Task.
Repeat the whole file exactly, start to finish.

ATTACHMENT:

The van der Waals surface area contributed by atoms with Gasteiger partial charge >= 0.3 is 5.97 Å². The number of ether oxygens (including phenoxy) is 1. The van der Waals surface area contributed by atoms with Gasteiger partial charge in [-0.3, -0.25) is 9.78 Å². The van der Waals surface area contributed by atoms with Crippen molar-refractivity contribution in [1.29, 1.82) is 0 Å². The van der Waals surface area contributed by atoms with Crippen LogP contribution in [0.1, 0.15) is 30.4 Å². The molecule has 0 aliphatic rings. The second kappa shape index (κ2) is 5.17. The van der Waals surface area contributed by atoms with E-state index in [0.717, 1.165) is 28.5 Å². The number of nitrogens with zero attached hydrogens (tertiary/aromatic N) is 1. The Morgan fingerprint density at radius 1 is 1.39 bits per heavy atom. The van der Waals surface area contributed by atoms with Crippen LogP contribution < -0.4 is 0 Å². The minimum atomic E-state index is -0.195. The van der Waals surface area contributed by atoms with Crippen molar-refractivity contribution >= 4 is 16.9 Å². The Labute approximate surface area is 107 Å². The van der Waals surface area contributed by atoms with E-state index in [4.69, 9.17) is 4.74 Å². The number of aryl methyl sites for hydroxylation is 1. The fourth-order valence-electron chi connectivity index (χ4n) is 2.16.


The van der Waals surface area contributed by atoms with Gasteiger partial charge >= 0.3 is 5.97 Å². The number of ether oxygens (including phenoxy) is 1. The van der Waals surface area contributed by atoms with Gasteiger partial charge in [-0.3, -0.25) is 9.78 Å². The van der Waals surface area contributed by atoms with Crippen molar-refractivity contribution in [1.29, 1.82) is 0 Å². The van der Waals surface area contributed by atoms with Crippen LogP contribution in [0.1, 0.15) is 30.4 Å². The molecule has 0 aliphatic rings. The second kappa shape index (κ2) is 5.17. The van der Waals surface area contributed by atoms with E-state index in [0.717, 1.165) is 28.5 Å². The number of nitrogens with zero attached hydrogens (tertiary/aromatic N) is 1. The Morgan fingerprint density at radius 1 is 1.39 bits per heavy atom. The van der Waals surface area contributed by atoms with Crippen LogP contribution < -0.4 is 0 Å². The minimum atomic E-state index is -0.195. The van der Waals surface area contributed by atoms with Crippen molar-refractivity contribution >= 4 is 16.9 Å². The Labute approximate surface area is 107 Å². The van der Waals surface area contributed by atoms with E-state index in [4.69, 9.17) is 4.74 Å². The number of aryl methyl sites for hydroxylation is 1. The fourth-order valence-electron chi connectivity index (χ4n) is 2.16.